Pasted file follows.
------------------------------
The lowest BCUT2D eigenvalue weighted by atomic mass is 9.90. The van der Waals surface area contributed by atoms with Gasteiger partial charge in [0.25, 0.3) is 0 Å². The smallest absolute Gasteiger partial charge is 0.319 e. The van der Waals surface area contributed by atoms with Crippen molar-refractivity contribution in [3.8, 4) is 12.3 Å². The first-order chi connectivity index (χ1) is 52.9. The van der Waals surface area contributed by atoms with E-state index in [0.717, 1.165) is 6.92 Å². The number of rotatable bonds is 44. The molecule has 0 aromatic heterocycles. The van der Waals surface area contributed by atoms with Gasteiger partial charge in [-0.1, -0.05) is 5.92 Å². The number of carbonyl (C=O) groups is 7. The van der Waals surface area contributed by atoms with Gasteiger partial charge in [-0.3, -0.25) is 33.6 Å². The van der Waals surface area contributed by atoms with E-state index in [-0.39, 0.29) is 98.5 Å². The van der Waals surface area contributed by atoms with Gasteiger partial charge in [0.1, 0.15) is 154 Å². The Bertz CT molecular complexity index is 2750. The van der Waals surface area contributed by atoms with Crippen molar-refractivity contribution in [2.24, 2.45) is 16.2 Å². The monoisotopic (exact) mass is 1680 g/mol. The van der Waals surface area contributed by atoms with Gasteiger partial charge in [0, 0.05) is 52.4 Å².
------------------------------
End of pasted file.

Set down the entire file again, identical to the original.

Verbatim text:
The lowest BCUT2D eigenvalue weighted by atomic mass is 9.90. The van der Waals surface area contributed by atoms with Gasteiger partial charge in [0.25, 0.3) is 0 Å². The smallest absolute Gasteiger partial charge is 0.319 e. The van der Waals surface area contributed by atoms with Crippen molar-refractivity contribution in [3.8, 4) is 12.3 Å². The first-order chi connectivity index (χ1) is 52.9. The van der Waals surface area contributed by atoms with E-state index in [0.717, 1.165) is 6.92 Å². The number of rotatable bonds is 44. The molecule has 0 aromatic heterocycles. The van der Waals surface area contributed by atoms with Gasteiger partial charge in [-0.1, -0.05) is 5.92 Å². The number of carbonyl (C=O) groups is 7. The van der Waals surface area contributed by atoms with Gasteiger partial charge in [-0.3, -0.25) is 33.6 Å². The van der Waals surface area contributed by atoms with E-state index in [-0.39, 0.29) is 98.5 Å². The van der Waals surface area contributed by atoms with Gasteiger partial charge in [0.1, 0.15) is 154 Å². The Bertz CT molecular complexity index is 2750. The van der Waals surface area contributed by atoms with Crippen molar-refractivity contribution in [2.24, 2.45) is 16.2 Å². The monoisotopic (exact) mass is 1680 g/mol. The van der Waals surface area contributed by atoms with Gasteiger partial charge in [0, 0.05) is 52.4 Å².